The end of the war meant the homecoming of the friends form Basdorf, with whom Brassens planned to create an anarchist-minded paper, Le Cri des gueux (The villain’s cry), which never came into being for lack of money. In the same time, he set up the "Prehistoric Party" with Emile Miramont (a friend from Sète nicknamed "Corne d'Aurochs" –auroch's horn) and André Larue (who he met in Basdorf), which advocated the return to a more modest way of life, but whose chief purpose was to ridicule the other political parties. After the failure of Le Cri des gueux, Brassens joined the Anarchist Federation and wrote some virulent, black humour tinged articles for Le Libertaire, the Federation's paper. But the extravagance of the future songwriter wasn’t to everybody’s taste, and he soon had to leave the Federation, albeit without any storming or resentment.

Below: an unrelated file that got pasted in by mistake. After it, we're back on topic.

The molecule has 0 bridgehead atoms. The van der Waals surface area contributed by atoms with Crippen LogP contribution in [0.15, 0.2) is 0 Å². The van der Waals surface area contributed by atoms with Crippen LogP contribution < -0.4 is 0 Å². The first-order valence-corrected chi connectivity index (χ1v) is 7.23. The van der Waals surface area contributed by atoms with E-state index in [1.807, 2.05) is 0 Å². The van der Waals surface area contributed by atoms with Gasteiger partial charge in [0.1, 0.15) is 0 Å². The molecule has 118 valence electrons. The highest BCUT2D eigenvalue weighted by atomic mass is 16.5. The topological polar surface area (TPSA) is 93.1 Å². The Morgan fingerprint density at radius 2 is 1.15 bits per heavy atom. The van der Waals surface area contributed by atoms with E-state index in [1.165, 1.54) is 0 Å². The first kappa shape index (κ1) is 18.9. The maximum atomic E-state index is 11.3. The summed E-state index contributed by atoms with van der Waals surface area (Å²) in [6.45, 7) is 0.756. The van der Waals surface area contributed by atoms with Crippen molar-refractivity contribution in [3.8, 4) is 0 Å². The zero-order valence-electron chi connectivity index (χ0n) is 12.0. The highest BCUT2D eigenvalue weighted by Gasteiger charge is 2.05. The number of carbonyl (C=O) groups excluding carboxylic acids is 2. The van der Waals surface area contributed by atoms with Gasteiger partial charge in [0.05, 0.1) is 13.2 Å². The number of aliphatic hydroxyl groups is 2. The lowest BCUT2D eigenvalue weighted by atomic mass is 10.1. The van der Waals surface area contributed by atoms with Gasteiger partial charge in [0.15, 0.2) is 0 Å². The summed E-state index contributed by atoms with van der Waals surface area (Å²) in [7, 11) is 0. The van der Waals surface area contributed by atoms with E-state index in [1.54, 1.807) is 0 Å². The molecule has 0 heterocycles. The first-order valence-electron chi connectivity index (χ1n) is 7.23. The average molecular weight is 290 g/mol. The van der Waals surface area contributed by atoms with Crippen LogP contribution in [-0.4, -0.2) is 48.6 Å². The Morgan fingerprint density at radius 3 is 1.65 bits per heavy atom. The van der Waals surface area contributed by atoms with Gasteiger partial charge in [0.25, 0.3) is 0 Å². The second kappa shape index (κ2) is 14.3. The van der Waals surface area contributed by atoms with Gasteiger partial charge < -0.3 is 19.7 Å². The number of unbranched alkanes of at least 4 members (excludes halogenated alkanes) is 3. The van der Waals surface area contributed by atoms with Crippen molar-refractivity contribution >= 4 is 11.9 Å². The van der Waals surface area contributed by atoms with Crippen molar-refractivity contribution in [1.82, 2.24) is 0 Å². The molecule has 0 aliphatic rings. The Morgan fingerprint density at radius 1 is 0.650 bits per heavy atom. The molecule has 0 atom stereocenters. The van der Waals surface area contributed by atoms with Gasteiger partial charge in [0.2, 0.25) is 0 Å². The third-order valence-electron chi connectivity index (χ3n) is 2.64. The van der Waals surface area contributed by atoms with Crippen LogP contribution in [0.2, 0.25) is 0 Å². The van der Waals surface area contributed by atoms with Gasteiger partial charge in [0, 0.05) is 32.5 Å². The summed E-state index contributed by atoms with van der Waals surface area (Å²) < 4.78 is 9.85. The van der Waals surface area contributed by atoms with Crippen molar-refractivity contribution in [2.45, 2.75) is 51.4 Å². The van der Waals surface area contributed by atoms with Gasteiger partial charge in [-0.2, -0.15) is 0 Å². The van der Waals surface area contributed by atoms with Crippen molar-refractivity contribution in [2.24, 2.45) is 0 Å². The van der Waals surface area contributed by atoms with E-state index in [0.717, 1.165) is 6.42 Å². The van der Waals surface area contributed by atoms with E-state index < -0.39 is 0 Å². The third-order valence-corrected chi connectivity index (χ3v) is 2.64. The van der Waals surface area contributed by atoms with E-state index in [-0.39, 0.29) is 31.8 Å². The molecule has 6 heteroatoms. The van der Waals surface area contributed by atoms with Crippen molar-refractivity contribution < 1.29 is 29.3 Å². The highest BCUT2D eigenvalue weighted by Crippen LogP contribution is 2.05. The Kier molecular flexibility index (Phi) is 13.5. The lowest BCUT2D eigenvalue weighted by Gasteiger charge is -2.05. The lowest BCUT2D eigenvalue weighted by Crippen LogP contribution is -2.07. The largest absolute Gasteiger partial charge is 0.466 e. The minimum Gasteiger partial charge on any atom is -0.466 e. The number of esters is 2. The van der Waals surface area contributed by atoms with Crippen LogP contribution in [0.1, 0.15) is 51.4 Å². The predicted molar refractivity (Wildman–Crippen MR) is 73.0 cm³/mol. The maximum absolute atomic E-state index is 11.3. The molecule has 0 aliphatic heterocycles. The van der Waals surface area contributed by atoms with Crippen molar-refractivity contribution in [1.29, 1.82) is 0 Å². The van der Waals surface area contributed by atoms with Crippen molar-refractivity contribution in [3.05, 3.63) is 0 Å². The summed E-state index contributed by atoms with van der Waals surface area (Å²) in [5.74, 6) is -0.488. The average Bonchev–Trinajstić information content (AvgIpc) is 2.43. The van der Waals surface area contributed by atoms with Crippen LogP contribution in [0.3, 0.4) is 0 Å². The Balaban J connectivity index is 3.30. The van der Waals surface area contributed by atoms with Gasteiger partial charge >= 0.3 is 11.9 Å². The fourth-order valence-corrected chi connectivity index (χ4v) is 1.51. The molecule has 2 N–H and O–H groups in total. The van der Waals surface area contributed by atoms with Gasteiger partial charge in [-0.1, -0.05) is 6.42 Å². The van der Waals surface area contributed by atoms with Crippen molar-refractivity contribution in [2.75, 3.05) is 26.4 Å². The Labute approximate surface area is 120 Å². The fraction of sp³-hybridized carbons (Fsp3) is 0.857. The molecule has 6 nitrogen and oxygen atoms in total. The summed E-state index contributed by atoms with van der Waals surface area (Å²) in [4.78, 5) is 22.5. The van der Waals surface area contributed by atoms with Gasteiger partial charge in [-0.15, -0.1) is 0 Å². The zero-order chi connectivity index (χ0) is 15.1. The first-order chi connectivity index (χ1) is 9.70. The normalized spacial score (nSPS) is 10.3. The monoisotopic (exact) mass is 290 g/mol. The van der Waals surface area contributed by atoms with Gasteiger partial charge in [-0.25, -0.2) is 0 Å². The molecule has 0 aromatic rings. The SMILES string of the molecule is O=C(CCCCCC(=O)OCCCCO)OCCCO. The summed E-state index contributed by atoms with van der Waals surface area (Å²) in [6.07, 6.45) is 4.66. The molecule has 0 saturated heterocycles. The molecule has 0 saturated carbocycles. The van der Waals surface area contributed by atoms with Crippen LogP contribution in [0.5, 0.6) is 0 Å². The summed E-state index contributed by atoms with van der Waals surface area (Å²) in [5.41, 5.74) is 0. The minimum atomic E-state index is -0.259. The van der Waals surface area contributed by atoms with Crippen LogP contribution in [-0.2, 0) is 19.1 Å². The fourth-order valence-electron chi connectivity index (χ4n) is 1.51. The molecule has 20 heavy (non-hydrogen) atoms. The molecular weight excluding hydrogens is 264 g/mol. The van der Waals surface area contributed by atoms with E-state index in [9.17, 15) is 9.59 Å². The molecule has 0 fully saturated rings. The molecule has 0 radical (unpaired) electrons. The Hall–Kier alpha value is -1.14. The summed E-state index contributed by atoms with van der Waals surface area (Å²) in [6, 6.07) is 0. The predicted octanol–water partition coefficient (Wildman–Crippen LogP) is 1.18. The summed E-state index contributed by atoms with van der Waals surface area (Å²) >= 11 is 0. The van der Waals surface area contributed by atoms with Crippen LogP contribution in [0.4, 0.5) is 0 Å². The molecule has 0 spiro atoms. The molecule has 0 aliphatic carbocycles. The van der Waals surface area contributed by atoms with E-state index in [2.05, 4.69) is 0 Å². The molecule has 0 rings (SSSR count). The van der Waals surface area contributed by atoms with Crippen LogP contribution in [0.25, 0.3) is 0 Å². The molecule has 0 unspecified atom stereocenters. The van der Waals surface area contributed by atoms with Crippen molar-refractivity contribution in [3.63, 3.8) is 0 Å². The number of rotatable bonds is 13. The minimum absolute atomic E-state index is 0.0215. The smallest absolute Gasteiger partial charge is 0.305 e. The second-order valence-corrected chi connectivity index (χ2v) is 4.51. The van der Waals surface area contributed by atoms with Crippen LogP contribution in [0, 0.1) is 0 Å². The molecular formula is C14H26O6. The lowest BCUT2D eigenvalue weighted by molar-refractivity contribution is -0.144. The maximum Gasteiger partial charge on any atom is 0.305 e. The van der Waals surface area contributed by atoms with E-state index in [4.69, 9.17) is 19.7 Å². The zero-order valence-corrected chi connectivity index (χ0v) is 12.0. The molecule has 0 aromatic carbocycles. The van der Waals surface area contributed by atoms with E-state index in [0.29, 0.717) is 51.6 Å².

Brassens said in an interview: "I'm an anarchist, so much so that I always cross at the zebra crossing to avoid arguing with the police." He also said: "I'm not very fond of the law. As Léautaud would say, I could do without laws [...] I think most people couldn’t."
The beginning of his career
His friends who heard and liked his songs urged him to go and try them out in a cabaret, café or concert hall. He was shy and had difficulty performing in front of people. At first, he wanted to sell his songs to most-known singers such as "les frères Jacques". The owner of a cafe told him that his songs were not the type he was looking for. But at one point he met the singer Patachou
in a very well-known cafe, Les Trois Baudets
, and she brought him into the music scene. Several famous singers came into the music industry this way, including Jacques Brel
and Léo Ferré
He rarely performed outside his own country, and his lyrics are difficult to translate, though attempts have been made.
He performed with an acoustic guitar
; most of the time, his only accompanying musician was his friend Pierre Nicolas
with a double bass
, and sometimes a second guitar (Barthélémy Rosso, Joël Favreau).
Some of his most famous songs:
- Les copains d'abord, about a boat of that name, and friendship, written for a movie Les copains (1964) directed by Yves Robert; (translated and covered by Asleep At The Wheel as "Friendship First")